I’ve run into a bit of a problem and can’t find answers online
We used to develop and deploy with Terraform in local on a Windows10 computer. Now that we’re moving the pipeline to Jenkins (that is running on CentOS) between our gitlab repository and AWS environment.
When we execute the plan in jenkins, terraform want to destroy and recreate everything despite been up to date when using my local computer
terraform correctly find the tfstate in our backend ( terraform show return identical result). We are using a S3 bucket as the backend
init has correctly been done and terraform provider is identical as well
The annotations like # forces replacement are the best place to focus when debugging this. Try to look for one where the new value is a known value, rather than (known after apply) in order to find the root change that prompted all of the other changes.
thanks a lot for your time,
I thinks the tfstate is fetch correctly, as the backend is successfully configured in the init stage + when I use terraform show to fetch the state I get the same result on my computer and in jenkins which lead me to believe the state is correct
I can not copy the entirety of the jenkins output for obvious size reasons but I can tell you that after 4min, jenkins finishes successfully
If all of the “forces replacement” changes are showing as (known after apply) then I think the most likely explanation would be that somewhere else in the plan there will be an action to create something that ought to already exist. You mentioned that there are “317 to add” so I understand that it’ll probably be challenging to review all of them, but if you can identify at least one that is describing a plan to create something that already exists in the remote system then that at least leads to a likely explanation…
If you are using different remote API credentials in your automation environment to your local environment then those remote API credentials may have different access than the credentials you are using locally. If those credentials lack access to one or more objects then the remote API would return an error when Terraform tries to “refresh” it.
Unfortunately a typical API design is to represent “access denied” via the same 404 Not Found response code as would signal that the object has been deleted, and so in that case the Terraform provider can’t tell the difference and will assume that the object has been deleted and therefore needs to be recreated.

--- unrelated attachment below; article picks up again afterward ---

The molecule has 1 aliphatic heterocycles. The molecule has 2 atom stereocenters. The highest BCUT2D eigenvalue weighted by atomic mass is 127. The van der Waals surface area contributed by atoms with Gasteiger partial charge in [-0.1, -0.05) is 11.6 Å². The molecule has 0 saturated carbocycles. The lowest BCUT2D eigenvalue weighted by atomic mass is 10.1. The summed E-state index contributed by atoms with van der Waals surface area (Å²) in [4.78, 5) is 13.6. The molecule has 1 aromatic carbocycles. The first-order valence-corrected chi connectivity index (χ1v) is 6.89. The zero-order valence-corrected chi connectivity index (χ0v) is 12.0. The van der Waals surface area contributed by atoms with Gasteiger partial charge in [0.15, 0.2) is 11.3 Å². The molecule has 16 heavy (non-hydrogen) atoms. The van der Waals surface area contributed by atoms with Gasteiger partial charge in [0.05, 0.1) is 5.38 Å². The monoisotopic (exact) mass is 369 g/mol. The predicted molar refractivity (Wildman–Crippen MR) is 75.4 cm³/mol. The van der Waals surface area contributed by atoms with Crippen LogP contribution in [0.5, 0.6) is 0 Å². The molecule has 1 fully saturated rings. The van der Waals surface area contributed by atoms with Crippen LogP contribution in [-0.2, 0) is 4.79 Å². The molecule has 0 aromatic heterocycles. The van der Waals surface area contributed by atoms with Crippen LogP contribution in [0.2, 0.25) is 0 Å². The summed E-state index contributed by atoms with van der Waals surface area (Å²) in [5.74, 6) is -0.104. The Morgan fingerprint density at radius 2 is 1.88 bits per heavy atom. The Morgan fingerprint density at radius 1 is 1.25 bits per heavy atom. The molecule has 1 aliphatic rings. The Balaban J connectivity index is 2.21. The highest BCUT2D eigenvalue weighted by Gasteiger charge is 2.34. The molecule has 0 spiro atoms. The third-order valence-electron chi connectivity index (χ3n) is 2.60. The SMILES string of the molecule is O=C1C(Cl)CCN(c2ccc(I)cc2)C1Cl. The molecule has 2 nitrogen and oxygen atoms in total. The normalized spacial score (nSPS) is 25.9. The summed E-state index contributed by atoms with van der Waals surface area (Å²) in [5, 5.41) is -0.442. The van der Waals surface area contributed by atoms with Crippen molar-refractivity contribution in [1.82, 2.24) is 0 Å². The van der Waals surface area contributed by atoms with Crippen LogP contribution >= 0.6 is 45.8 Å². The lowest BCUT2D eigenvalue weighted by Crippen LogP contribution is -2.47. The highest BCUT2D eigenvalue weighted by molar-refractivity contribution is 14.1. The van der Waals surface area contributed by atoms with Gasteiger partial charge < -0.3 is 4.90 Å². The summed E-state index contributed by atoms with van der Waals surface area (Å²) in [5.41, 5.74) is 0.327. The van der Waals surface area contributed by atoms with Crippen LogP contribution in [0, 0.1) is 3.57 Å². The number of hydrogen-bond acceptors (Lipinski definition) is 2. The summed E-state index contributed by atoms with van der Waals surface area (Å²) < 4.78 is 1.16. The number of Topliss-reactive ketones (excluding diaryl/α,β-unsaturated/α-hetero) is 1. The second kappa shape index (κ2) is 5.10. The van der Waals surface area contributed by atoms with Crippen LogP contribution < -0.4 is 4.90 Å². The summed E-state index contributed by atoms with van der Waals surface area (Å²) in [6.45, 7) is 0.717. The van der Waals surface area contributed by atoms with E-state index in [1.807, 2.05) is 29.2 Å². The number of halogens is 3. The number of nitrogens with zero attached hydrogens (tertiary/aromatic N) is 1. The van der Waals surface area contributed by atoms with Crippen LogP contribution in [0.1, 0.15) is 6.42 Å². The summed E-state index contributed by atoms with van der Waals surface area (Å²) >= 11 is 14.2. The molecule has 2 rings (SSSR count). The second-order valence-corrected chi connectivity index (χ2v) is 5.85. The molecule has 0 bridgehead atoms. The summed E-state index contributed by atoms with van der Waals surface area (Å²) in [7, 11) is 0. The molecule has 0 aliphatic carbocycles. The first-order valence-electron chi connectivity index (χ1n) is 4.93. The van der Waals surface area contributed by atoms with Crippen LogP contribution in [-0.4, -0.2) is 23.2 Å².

Another reason this can happen for AWS in particular is if you are choosing a region dynamically somehow – rather than by having the region name hard-coded in your configuration – and your automation disagrees with your local system about which region to use. Because AWS regions have (for most services) entirely separate namespaces, refreshing an object created in one region against another region will typically cause the AWS API to return a “not found” error, with the same consequence as I described above for access denied.
In both cases you’d need to address that by making sure that the execution environment for your automation matches the execution environment for your local computers.
hi, thanks for the answer and sorry for the delayed response.
I think I wasn’t very clear and I will try to correct it to avoid more confusion in the future, terraform does not plan to create anything but to replace everything. So it is not a problem with finding all the resource.
the plan result may have been confusing as it show a replace a destroy + a plan but the whole infrastructure is found
API credential may have been a solution unfortunately I tried with both with no change in the result.
OK. So from those two we can see that the DNS record is being updated due to the record being different. As that is an A record that will be pointing at the public/private IP address of something (load balancer, EC2 instance, etc.). Presumably that is being replaced, which is why there is the change.
For the volume attachment as it says the change in both the instance_id and volume_id will cause that resource to be detroyed & recreated. The instance_id is presumably linked to something like an EC2 resource which is down to be replaced.
So that explains why those two are being updated, but you’d need to then track back to see why the resources they depend upon are also being changed. Could you show the plan output for those linked resources?
thanks to everyone and especially @stuart-c and @apparentlymart.
As you suspected, something was changed in the instance and I didn’t see it: we use boostrap and because we went from windows to linux, the ends of line in the script were misinterpreted causing the whole thing to be updated
I just added a steps in my pipeline to convert the files back to their “normal” state and everything I working perfectly fine